# Binary relation

In mathematics, a binary relation associates elements of one set, called the domain, with elements of another set, called the codomain.[1] A binary relation over sets X and Y is a new set of ordered pairs (x, y) consisting of elements x in X and y in Y.[2] It is a generalization of the more widely understood idea of a mathematical function, but with fewer restrictions. It encodes the common concept of relation: an element x is related to an element y, if and only if the pair (x, y) belongs to the set of ordered pairs that defines the binary relation. A binary relation is the most studied special case n = 2 of an n-ary relation over sets X1, ..., Xn, which is a subset of the Cartesian product ${\displaystyle X_{1}\times \cdots \times X_{n}.}$[2]

An example of a binary relation is the "divides" relation over the set of prime numbers ${\displaystyle \mathbb {P} }$ and the set of integers ${\displaystyle \mathbb {Z} }$, in which each prime p is related to each integer z that is a multiple of p, but not to an integer that is not a multiple of p. In this relation, for instance, the prime number 2 is related to numbers such as −4, 0, 6, 10, but not to 1 or 9, just as the prime number 3 is related to 0, 6, and 9, but not to 4 or 13.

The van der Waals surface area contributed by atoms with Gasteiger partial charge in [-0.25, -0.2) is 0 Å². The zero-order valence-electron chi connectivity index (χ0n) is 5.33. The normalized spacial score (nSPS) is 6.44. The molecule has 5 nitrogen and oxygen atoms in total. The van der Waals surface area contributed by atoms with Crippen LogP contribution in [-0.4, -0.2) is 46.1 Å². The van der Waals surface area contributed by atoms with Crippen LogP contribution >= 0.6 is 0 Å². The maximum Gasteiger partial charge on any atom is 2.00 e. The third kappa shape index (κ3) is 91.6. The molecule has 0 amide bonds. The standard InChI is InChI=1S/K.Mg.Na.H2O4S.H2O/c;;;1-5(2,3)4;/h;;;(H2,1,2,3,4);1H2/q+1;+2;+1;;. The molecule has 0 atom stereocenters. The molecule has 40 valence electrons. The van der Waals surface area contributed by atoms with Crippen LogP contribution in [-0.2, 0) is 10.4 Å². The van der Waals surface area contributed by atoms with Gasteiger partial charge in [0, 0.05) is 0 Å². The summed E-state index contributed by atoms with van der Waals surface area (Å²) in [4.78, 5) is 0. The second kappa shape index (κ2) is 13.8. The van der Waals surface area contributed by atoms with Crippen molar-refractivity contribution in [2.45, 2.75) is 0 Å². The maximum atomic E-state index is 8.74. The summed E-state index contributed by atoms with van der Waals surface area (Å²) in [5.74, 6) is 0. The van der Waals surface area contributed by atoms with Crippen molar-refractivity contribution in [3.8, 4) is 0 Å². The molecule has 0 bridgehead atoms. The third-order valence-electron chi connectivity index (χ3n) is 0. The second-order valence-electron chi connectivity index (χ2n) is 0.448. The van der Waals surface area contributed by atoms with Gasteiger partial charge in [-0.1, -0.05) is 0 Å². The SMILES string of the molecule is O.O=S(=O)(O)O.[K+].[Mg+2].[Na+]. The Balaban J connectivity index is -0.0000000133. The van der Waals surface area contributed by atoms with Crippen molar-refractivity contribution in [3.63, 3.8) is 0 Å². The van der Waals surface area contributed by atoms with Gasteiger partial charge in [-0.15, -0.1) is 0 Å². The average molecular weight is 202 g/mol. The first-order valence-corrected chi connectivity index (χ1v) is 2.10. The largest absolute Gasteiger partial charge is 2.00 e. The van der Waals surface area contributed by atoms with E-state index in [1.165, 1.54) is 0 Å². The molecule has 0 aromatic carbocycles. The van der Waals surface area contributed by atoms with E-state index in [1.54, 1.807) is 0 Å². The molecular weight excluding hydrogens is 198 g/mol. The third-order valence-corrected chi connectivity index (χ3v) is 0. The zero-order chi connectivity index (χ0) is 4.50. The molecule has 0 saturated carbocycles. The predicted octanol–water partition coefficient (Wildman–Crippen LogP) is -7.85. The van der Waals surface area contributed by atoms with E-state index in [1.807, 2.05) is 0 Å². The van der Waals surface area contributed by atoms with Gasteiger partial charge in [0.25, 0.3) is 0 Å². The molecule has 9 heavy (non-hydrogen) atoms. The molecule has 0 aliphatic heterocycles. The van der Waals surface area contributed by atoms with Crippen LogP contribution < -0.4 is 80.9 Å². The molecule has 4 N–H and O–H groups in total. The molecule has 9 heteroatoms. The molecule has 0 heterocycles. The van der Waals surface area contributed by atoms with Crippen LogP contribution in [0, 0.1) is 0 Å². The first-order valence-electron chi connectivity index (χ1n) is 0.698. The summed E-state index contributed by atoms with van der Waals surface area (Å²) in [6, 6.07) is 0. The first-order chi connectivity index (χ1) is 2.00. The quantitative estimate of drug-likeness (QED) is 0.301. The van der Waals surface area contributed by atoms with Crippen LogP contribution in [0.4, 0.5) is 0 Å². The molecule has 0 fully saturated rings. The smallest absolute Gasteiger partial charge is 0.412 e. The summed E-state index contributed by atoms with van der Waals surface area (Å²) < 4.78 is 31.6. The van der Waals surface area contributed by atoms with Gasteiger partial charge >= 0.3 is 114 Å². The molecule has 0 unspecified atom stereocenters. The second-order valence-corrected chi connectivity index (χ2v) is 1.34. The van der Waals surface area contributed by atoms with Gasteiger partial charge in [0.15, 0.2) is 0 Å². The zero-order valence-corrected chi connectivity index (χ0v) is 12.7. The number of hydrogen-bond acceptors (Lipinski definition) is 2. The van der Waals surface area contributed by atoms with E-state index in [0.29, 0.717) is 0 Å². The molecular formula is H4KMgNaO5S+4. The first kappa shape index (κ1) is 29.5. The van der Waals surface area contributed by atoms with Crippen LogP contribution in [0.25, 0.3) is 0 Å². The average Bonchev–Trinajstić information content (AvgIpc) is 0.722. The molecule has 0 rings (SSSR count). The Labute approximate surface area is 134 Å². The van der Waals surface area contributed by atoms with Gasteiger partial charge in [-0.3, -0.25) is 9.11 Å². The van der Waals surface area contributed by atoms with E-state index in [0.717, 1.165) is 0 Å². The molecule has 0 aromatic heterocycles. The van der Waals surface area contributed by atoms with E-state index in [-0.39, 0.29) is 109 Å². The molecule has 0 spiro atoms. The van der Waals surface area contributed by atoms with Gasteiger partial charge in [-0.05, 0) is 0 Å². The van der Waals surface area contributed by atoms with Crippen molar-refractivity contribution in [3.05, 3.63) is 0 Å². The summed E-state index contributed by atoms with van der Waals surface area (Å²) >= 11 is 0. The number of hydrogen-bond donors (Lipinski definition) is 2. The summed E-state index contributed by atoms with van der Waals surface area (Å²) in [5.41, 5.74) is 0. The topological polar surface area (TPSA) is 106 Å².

Binary relations are used in many branches of mathematics to model a wide variety of concepts. These include, among others:

A function may be defined as a special kind of binary relation.[3] Binary relations are also heavily used in computer science.

A binary relation over sets X and Y is an element of the power set of ${\displaystyle X\times Y.}$ Since the latter set is ordered by inclusion (⊆), each relation has a place in the lattice of subsets of ${\displaystyle X\times Y.}$ A binary relation is called homogeneous relation when X = Y. A binary relation is also called a heterogeneous relation when it is not necessary that X = Y.

Since relations are sets, they can be manipulated using set operations, including union, intersection, and complementation, and satisfying the laws of an algebra of sets. Beyond that, operations like the converse of a relation and the composition of relations are available, satisfying the laws of a calculus of relations, for which there are textbooks by Ernst Schröder,[4] Clarence Lewis,[5] and Gunther Schmidt.[6] A deeper analysis of relations involves decomposing them into subsets called concepts, and placing them in a complete lattice.

In some systems of axiomatic set theory, relations are extended to classes, which are generalizations of sets. This extension is needed for, among other things, modeling the concepts of "is an element of" or "is a subset of" in set theory, without running into logical inconsistencies such as Russell's paradox.

The terms correspondence,[7] dyadic relation and two-place relation are synonyms for binary relation, though some authors use the term "binary relation" for any subset of a Cartesian product ${\displaystyle X\times Y}$ without reference to X and Y, and reserve the term "correspondence" for a binary relation with reference to X and Y.[citation needed]